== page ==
(Bloomberg) -- Beth Hammack had been billed as one of the most likely candidates to break into Goldman Sachs Group Inc.’s all-male top tier. 

Now, she’s calling it quits after 30 years at the Wall Street giant, according to people with knowledge of the matter. 

Hammack, 52, was once seen internally as a top choice to become the next chief financial officer — a rare elevation for a woman to one of the bank’s most senior positions.  

Even on Wall Street, where men dominate most firms, the lack of women at Goldman’s highest levels has been a sore point internally. No woman has ever been appointed to the role of chair, chief executive officer, president or CFO in the company’s history.   

That challenge was underscored last month when Goldman created two new committees within its investment bank. It tapped 25 executives as the emerging leaders who would have a say in running its sprawling trading and banking business. 

Only three women made the cut, including Hammack, a former treasurer who most recently was a co-head of the firm’s global financing group. 

Goldman has pledged to lift more women into its most senior roles, and for years Hammack had been among a small cohort who made the list in every behind-the-scenes conversation. Insiders saw her filling jobs that would have made her one of the bank’s most prominent faces on Wall Street.

Read More: Beth Hammack’s Rise at Goldman Sachs

“Goldman Sachs is an extraordinary institution that manufactures the world’s best executive talent. Beth had an incredible 30-year run of transforming businesses,” said Katie Koch, the CEO of TCW Group and a former colleague. “She is unbelievably well positioned for her next leadership role.”

A representative for New York-based Goldman and Hammack declined to comment.  

More Experience

She moved into her latest role running the financing unit after being passed over for CFO in 2021. At the time, the bank’s executives explained the move as an effort to help her gain more experience running a revenue-generating group that would set her up for more senior positions later.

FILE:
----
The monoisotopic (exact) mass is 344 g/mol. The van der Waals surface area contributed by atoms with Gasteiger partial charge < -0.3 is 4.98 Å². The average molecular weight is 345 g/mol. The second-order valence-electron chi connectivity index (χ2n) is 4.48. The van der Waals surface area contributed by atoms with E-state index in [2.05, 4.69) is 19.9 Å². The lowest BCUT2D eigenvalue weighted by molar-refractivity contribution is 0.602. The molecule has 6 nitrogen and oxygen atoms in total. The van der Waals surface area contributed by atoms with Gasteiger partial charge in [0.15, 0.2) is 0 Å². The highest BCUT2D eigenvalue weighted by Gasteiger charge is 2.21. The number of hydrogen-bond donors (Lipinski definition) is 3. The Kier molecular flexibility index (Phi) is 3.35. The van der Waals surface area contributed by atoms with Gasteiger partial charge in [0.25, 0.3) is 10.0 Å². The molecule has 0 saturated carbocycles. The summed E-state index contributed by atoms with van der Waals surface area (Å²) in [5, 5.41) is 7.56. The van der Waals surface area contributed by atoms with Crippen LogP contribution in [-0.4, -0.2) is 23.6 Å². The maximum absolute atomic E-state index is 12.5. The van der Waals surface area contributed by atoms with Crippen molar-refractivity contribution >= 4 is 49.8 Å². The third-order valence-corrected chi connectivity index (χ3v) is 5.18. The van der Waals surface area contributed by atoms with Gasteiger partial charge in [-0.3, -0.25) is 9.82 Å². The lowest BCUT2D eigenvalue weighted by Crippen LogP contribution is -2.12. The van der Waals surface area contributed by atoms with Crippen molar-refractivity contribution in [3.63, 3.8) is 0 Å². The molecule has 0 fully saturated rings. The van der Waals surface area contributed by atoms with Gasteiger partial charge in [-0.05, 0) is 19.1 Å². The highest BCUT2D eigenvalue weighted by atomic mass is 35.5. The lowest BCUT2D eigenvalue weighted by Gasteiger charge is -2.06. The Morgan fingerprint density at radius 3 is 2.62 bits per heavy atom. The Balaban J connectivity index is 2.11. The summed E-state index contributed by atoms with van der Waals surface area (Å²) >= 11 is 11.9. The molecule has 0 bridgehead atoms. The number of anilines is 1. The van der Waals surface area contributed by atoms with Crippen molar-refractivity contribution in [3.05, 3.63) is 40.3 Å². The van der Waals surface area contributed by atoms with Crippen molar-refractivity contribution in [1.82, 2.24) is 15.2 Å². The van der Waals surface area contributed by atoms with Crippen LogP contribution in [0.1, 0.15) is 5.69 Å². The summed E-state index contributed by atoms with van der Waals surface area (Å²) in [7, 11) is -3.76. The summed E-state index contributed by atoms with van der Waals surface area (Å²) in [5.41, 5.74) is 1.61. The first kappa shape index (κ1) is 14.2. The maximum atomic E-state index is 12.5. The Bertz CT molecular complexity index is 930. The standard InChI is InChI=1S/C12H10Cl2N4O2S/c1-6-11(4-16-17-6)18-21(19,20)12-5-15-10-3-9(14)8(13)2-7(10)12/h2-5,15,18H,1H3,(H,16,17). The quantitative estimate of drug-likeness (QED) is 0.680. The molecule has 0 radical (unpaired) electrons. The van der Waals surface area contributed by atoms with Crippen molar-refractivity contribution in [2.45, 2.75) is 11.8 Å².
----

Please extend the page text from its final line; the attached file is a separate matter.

Hammack grew up outside Philadelphia and had two summer internships at the Philadelphia Stock Exchange. Her father, Howard Morgan, is a venture capitalist who helped billionaire Jim Simons start Renaissance Technologies. She joined Goldman in 1993 and began to climb the ranks within its trading division. 

She held a variety of roles dealing with agency bonds, rates and repo trading. Her rise was driven by her ability to deal with regulators and government bodies after she made partner in 2010. Hammack also went on to chair the Treasury Borrowing Advisory Committee — an influential Wall Street group that has the ear of the US Treasury secretary. “She’s a unique talent who dedicated her life to the firm,” Jake Siewert, a Warburg Pincus partner said.

Hammack’s elevation to treasurer in 2018 was a point of contention within the bank. Top executives disagreed about whether the trading unit could spare one of its rare senior women, highlighting the dilemma in its bid to diversify Goldman’s highest ranks. 

When then-CFO Stephen Scherr left in 2021, Hammack was moved to the banking group, and the firm’s leadership instead tapped Denis Coleman as the next finance chief. 

“Beth always approached the business with a deep intellect,” Scherr said. “She was among a small number of people who worked both as a trader and a banker. There is no doubt that her success at the firm was a product of that versatility.”

Isabelle Ealet became the first woman to run a major division at the firm in 2012, when she was tapped to lead the trading unit. Today, Stephanie Cohen is the only woman running one of the bank’s three units. She’s in charge of Platform Solutions, which is being dismantled as Goldman reverses its push into consumer banking.

Cohen has been on leave since June, and the firm’s senior executives have said they don’t expect her to come back. A company spokesman Tony Fratto said last year that Cohen will definitely return, and “to suggest anything else is completely inaccurate.”

Cohen didn’t reply to messages seeking comment.

(Updates with additional details and comments throughout.)

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